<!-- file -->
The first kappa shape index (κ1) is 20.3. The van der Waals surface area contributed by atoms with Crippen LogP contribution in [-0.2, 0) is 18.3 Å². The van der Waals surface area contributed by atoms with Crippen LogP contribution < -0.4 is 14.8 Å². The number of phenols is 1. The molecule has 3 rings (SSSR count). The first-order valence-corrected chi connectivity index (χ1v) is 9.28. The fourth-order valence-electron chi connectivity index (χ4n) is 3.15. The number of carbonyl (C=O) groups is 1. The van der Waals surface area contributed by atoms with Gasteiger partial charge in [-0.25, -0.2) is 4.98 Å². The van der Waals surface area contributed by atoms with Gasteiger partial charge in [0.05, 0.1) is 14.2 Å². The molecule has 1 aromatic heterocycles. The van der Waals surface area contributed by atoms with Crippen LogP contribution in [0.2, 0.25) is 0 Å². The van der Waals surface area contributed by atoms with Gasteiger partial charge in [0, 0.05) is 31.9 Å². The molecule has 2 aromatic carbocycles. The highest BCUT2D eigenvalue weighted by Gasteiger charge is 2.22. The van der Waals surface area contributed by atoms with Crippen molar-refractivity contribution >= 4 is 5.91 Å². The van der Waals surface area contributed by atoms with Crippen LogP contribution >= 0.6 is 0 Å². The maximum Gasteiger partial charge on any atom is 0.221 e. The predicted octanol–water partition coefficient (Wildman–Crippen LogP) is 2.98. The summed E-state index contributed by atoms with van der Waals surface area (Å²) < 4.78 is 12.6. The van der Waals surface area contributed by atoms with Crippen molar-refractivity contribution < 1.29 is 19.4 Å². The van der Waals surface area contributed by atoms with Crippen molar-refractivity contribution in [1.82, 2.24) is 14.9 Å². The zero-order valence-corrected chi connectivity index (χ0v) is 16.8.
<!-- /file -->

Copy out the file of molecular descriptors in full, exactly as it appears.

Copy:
The first kappa shape index (κ1) is 20.3. The van der Waals surface area contributed by atoms with Crippen LogP contribution in [-0.2, 0) is 18.3 Å². The van der Waals surface area contributed by atoms with Crippen LogP contribution < -0.4 is 14.8 Å². The number of phenols is 1. The molecule has 3 rings (SSSR count). The first-order valence-corrected chi connectivity index (χ1v) is 9.28. The fourth-order valence-electron chi connectivity index (χ4n) is 3.15. The number of carbonyl (C=O) groups is 1. The van der Waals surface area contributed by atoms with Gasteiger partial charge in [-0.25, -0.2) is 4.98 Å². The van der Waals surface area contributed by atoms with Gasteiger partial charge in [0.05, 0.1) is 14.2 Å². The molecule has 1 aromatic heterocycles. The van der Waals surface area contributed by atoms with Crippen LogP contribution in [0.2, 0.25) is 0 Å². The van der Waals surface area contributed by atoms with Gasteiger partial charge in [0, 0.05) is 31.9 Å². The molecule has 2 aromatic carbocycles. The highest BCUT2D eigenvalue weighted by Gasteiger charge is 2.22. The van der Waals surface area contributed by atoms with Crippen molar-refractivity contribution >= 4 is 5.91 Å². The van der Waals surface area contributed by atoms with Crippen LogP contribution >= 0.6 is 0 Å². The maximum Gasteiger partial charge on any atom is 0.221 e. The predicted octanol–water partition coefficient (Wildman–Crippen LogP) is 2.98. The summed E-state index contributed by atoms with van der Waals surface area (Å²) < 4.78 is 12.6. The van der Waals surface area contributed by atoms with Crippen molar-refractivity contribution < 1.29 is 19.4 Å². The van der Waals surface area contributed by atoms with Crippen molar-refractivity contribution in [1.82, 2.24) is 14.9 Å². The zero-order valence-corrected chi connectivity index (χ0v) is 16.8.